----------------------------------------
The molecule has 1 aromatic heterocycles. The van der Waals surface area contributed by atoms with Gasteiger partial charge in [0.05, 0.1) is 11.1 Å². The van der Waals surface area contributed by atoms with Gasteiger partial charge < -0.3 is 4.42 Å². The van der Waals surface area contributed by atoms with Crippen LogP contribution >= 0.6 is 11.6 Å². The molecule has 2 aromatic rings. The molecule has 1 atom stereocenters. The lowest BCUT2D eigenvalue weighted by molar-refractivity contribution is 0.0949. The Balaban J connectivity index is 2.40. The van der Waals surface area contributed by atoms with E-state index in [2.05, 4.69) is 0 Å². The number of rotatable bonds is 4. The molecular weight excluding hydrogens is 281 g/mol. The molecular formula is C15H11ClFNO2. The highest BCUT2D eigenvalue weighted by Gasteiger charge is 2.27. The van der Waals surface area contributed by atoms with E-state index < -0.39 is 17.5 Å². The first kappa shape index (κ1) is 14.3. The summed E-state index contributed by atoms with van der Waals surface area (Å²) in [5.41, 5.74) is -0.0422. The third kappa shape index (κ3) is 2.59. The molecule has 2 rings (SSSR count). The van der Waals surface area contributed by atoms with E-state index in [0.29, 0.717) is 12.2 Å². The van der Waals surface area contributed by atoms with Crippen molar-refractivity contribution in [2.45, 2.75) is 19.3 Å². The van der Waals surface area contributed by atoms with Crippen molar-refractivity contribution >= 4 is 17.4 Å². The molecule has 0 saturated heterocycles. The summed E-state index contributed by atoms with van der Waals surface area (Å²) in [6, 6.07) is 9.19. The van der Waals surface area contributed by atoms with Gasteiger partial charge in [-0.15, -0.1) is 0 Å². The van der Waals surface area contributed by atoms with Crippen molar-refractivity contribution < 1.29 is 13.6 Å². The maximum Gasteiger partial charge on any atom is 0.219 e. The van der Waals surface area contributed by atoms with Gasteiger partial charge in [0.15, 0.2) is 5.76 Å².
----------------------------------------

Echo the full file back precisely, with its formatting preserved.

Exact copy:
The molecule has 1 aromatic heterocycles. The van der Waals surface area contributed by atoms with Gasteiger partial charge in [0.05, 0.1) is 11.1 Å². The van der Waals surface area contributed by atoms with Gasteiger partial charge < -0.3 is 4.42 Å². The van der Waals surface area contributed by atoms with Crippen LogP contribution >= 0.6 is 11.6 Å². The molecule has 2 aromatic rings. The molecule has 1 atom stereocenters. The lowest BCUT2D eigenvalue weighted by molar-refractivity contribution is 0.0949. The Balaban J connectivity index is 2.40. The van der Waals surface area contributed by atoms with E-state index in [2.05, 4.69) is 0 Å². The number of rotatable bonds is 4. The molecular weight excluding hydrogens is 281 g/mol. The molecular formula is C15H11ClFNO2. The highest BCUT2D eigenvalue weighted by Gasteiger charge is 2.27. The van der Waals surface area contributed by atoms with E-state index < -0.39 is 17.5 Å². The first kappa shape index (κ1) is 14.3. The summed E-state index contributed by atoms with van der Waals surface area (Å²) in [5.41, 5.74) is -0.0422. The third kappa shape index (κ3) is 2.59. The molecule has 2 rings (SSSR count). The van der Waals surface area contributed by atoms with E-state index in [0.29, 0.717) is 12.2 Å². The van der Waals surface area contributed by atoms with Crippen molar-refractivity contribution in [2.45, 2.75) is 19.3 Å². The van der Waals surface area contributed by atoms with Crippen molar-refractivity contribution >= 4 is 17.4 Å². The molecule has 0 saturated heterocycles. The summed E-state index contributed by atoms with van der Waals surface area (Å²) in [6, 6.07) is 9.19. The van der Waals surface area contributed by atoms with Gasteiger partial charge in [-0.15, -0.1) is 0 Å². The van der Waals surface area contributed by atoms with Crippen molar-refractivity contribution < 1.29 is 13.6 Å². The maximum Gasteiger partial charge on any atom is 0.219 e. The van der Waals surface area contributed by atoms with Gasteiger partial charge in [0.15, 0.2) is 5.76 Å².